Group trains the public and offers free kits of life-saving Narcan
Two South Bend women are making it possible for the community to respond hands on to drug overdoses and potentially save lives.
Amy Miller and Brandy Baker have been best friends for almost 40 years.
They've seen each other through the good times and the bad.
The difficult times for both women revolve around drugs.
“I have a son, he’s 25 years old and he’s been addicted to heroin for close to 9 years now,” said Baker.
“Between 2009 and 2011 I was addicted to Vicadin and the natural progression was heroin. I overdosed multiple times,” said Miller.
But through those tough times, the two women stuck together.
“She’s held my hair out of my face for two days straight while I detoxed, she was there for me right beside me the whole time,” said Miller.
Now, they’ve found a way to use their experiences to better the community, giving people the skills and resources to administer Narcan.
Narcan, which reverses the deadly effects of an opioid drug overdose, was once only given out by emergency responders.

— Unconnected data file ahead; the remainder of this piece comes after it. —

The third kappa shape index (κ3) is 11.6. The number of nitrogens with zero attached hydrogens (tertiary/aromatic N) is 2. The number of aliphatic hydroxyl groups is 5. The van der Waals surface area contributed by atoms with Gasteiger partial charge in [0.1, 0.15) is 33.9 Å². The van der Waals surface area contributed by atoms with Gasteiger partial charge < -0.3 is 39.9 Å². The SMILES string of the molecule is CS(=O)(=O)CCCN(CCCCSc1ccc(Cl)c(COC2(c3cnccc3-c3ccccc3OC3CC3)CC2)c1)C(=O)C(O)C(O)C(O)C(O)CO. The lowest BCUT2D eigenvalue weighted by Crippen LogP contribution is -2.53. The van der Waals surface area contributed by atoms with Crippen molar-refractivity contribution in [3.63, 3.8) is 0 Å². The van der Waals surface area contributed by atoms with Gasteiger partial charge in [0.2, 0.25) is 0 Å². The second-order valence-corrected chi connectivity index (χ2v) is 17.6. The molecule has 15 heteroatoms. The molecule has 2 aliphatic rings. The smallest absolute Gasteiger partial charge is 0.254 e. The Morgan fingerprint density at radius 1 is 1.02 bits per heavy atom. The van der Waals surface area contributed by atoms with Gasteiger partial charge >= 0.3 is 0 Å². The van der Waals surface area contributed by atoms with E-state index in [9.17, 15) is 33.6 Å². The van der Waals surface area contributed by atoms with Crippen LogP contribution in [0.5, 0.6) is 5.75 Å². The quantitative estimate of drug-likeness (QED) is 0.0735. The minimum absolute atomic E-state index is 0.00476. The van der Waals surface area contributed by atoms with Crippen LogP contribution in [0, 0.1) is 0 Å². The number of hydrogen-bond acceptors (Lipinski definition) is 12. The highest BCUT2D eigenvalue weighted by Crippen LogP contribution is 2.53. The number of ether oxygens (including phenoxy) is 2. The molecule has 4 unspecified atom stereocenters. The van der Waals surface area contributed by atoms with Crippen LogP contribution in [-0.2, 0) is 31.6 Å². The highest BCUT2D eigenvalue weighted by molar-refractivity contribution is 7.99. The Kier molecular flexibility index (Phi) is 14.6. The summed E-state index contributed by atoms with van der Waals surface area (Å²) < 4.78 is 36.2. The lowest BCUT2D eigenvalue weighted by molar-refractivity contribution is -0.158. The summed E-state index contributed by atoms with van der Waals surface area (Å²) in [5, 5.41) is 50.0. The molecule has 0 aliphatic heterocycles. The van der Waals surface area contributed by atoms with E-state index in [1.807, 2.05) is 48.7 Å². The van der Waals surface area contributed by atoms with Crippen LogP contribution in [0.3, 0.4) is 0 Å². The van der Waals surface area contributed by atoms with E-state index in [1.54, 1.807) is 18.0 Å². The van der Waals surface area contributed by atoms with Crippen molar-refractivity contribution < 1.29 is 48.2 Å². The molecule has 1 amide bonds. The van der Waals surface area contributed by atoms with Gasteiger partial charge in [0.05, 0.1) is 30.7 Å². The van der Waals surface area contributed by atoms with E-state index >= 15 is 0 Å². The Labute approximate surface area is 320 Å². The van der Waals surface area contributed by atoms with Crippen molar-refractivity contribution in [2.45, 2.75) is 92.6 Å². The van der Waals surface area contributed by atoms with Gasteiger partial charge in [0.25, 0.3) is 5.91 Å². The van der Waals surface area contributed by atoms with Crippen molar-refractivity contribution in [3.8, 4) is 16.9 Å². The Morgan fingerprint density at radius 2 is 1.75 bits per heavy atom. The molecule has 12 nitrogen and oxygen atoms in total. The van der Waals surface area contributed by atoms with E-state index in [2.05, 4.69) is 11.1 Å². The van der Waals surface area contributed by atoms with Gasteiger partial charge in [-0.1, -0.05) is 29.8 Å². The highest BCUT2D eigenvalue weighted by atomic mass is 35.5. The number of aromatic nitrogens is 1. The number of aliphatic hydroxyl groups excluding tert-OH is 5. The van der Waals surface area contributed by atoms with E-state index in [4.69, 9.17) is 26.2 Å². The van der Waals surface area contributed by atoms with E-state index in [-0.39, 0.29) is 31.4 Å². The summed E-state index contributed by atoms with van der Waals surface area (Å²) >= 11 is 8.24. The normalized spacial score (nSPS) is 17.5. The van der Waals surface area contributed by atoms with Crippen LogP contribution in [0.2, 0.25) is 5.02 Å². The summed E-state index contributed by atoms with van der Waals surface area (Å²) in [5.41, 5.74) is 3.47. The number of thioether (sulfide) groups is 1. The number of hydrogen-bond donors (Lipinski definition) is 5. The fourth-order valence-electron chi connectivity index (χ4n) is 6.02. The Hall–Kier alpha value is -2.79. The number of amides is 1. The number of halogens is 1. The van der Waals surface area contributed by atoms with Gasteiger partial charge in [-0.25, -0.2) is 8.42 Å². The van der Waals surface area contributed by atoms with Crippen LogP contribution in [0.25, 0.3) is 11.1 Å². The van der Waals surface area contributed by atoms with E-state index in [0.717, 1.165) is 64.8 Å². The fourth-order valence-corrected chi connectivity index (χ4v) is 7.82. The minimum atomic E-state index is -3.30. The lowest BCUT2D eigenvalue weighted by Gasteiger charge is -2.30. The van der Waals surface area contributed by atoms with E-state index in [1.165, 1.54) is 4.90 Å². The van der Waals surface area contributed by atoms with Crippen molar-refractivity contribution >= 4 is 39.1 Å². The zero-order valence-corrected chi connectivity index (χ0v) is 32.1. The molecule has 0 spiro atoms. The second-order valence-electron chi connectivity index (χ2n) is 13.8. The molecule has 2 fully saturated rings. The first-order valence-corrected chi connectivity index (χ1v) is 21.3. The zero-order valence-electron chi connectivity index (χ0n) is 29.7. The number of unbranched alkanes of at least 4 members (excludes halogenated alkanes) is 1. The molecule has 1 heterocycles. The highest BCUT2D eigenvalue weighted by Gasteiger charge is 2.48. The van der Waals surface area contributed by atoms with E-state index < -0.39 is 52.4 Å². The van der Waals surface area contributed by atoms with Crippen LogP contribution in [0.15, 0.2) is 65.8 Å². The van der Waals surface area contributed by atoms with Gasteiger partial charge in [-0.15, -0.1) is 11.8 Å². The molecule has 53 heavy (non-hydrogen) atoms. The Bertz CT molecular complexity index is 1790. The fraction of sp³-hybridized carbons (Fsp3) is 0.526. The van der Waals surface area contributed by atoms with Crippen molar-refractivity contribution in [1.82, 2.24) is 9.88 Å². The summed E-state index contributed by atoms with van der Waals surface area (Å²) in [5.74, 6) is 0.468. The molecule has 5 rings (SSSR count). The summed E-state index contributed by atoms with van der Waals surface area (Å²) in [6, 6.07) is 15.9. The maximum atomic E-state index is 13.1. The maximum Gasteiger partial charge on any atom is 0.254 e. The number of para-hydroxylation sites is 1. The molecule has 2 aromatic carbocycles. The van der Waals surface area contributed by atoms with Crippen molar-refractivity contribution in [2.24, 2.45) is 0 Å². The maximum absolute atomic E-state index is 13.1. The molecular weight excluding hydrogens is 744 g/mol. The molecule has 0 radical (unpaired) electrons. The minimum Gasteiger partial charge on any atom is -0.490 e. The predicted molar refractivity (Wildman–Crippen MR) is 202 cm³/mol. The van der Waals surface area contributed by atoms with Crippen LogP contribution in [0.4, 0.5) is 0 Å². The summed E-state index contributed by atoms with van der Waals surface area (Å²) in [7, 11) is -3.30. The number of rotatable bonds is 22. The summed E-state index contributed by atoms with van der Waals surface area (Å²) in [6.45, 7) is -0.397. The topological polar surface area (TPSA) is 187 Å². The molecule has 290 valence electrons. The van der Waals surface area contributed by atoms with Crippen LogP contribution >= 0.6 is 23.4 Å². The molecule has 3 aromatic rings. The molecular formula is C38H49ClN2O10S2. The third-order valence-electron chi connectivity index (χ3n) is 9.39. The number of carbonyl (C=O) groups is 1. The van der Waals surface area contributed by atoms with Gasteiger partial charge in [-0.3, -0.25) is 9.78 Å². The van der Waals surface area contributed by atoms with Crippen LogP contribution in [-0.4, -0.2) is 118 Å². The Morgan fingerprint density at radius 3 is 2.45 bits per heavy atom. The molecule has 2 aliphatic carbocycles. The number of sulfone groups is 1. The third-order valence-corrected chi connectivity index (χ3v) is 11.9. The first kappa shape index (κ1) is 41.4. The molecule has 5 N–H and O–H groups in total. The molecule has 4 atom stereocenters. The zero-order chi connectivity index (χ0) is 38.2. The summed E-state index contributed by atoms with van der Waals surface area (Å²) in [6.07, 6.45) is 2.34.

In their event on January 24th, the women will be giving out hundreds of free Narcan kits. They will also have trained staff to teach the community how to use them.
“The community now is actually going to be able to have it in their hands so that they would be able to help somebody that is overdosing until the first responders get there,” said Baker.
A skill, Baker says, is critical for people to know.
“If you have this on you, you’ve just saved their life and they can actually go on to the next step of their life,” said Baker.
It’s that compassion for a second chance that Baker and Miller hope the community will offer to those struggling with drug addiction.
“You can’t save somebody if they’re gone, if they’ve passed away there’s no other help. We’re not saying that it’s OK to do drugs or that we want you to do drugs or that this is your safety net. We want you to actually be saved so that you can go into recovery,” said Baker.
It’s an investment and a hope into the recovery of a son or a best friend. One that Baker and Miller know is possible.
"I’ve lived through the worst that you could possibly imagine. So there are no hopeless cases out there. That’s what we do as a community, that’s how we thrive we help one another if we have an opportunity to save a life, it doesn’t cost anything but a little bit of time I believe it’s our responsibility to do what we can,” said Miller.
The event will be at the Portage Township Fire Department in South Bend on Sunday, January 24 from 1:30 p.m. to 3 p.m.
For more information about the event and to join the Drug Overdose Prevention Education, click here.